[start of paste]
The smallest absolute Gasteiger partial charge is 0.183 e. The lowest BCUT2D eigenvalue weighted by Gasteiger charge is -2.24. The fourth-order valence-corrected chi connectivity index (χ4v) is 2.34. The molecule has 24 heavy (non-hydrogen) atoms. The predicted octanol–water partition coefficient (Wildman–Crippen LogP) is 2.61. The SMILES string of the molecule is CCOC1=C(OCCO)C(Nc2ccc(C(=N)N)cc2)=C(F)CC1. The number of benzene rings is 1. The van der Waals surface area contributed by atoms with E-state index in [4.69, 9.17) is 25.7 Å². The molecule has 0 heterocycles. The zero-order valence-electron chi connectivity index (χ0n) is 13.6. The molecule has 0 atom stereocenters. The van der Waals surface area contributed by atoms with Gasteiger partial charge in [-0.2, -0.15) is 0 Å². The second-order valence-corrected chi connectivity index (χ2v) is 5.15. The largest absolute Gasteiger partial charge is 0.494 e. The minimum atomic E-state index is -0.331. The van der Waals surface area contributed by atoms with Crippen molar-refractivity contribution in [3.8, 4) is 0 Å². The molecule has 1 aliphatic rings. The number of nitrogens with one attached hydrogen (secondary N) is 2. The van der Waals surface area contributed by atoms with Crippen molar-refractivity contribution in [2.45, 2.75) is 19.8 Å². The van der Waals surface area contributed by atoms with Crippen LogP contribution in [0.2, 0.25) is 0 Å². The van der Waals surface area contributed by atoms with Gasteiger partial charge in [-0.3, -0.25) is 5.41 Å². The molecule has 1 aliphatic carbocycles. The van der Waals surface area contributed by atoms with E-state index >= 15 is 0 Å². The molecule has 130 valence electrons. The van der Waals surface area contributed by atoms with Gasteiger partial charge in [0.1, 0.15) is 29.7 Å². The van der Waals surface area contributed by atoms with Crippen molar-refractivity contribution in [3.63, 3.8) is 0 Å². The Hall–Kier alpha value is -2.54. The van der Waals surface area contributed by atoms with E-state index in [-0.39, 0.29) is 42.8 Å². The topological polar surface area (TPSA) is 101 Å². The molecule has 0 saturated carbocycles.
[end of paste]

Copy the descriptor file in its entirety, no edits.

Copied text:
The smallest absolute Gasteiger partial charge is 0.183 e. The lowest BCUT2D eigenvalue weighted by Gasteiger charge is -2.24. The fourth-order valence-corrected chi connectivity index (χ4v) is 2.34. The molecule has 24 heavy (non-hydrogen) atoms. The predicted octanol–water partition coefficient (Wildman–Crippen LogP) is 2.61. The SMILES string of the molecule is CCOC1=C(OCCO)C(Nc2ccc(C(=N)N)cc2)=C(F)CC1. The number of benzene rings is 1. The van der Waals surface area contributed by atoms with E-state index in [4.69, 9.17) is 25.7 Å². The molecule has 0 heterocycles. The zero-order valence-electron chi connectivity index (χ0n) is 13.6. The molecule has 0 atom stereocenters. The van der Waals surface area contributed by atoms with Gasteiger partial charge in [-0.2, -0.15) is 0 Å². The second-order valence-corrected chi connectivity index (χ2v) is 5.15. The largest absolute Gasteiger partial charge is 0.494 e. The minimum atomic E-state index is -0.331. The van der Waals surface area contributed by atoms with Crippen molar-refractivity contribution in [3.8, 4) is 0 Å². The molecule has 1 aliphatic rings. The number of nitrogens with one attached hydrogen (secondary N) is 2. The van der Waals surface area contributed by atoms with Crippen molar-refractivity contribution in [2.45, 2.75) is 19.8 Å². The van der Waals surface area contributed by atoms with Crippen LogP contribution in [0.2, 0.25) is 0 Å². The van der Waals surface area contributed by atoms with Gasteiger partial charge in [-0.3, -0.25) is 5.41 Å². The molecule has 1 aliphatic carbocycles. The van der Waals surface area contributed by atoms with E-state index >= 15 is 0 Å². The molecule has 130 valence electrons. The van der Waals surface area contributed by atoms with Gasteiger partial charge in [0.1, 0.15) is 29.7 Å². The van der Waals surface area contributed by atoms with Crippen molar-refractivity contribution in [3.63, 3.8) is 0 Å². The Hall–Kier alpha value is -2.54. The van der Waals surface area contributed by atoms with E-state index in [-0.39, 0.29) is 42.8 Å². The topological polar surface area (TPSA) is 101 Å². The molecule has 0 saturated carbocycles.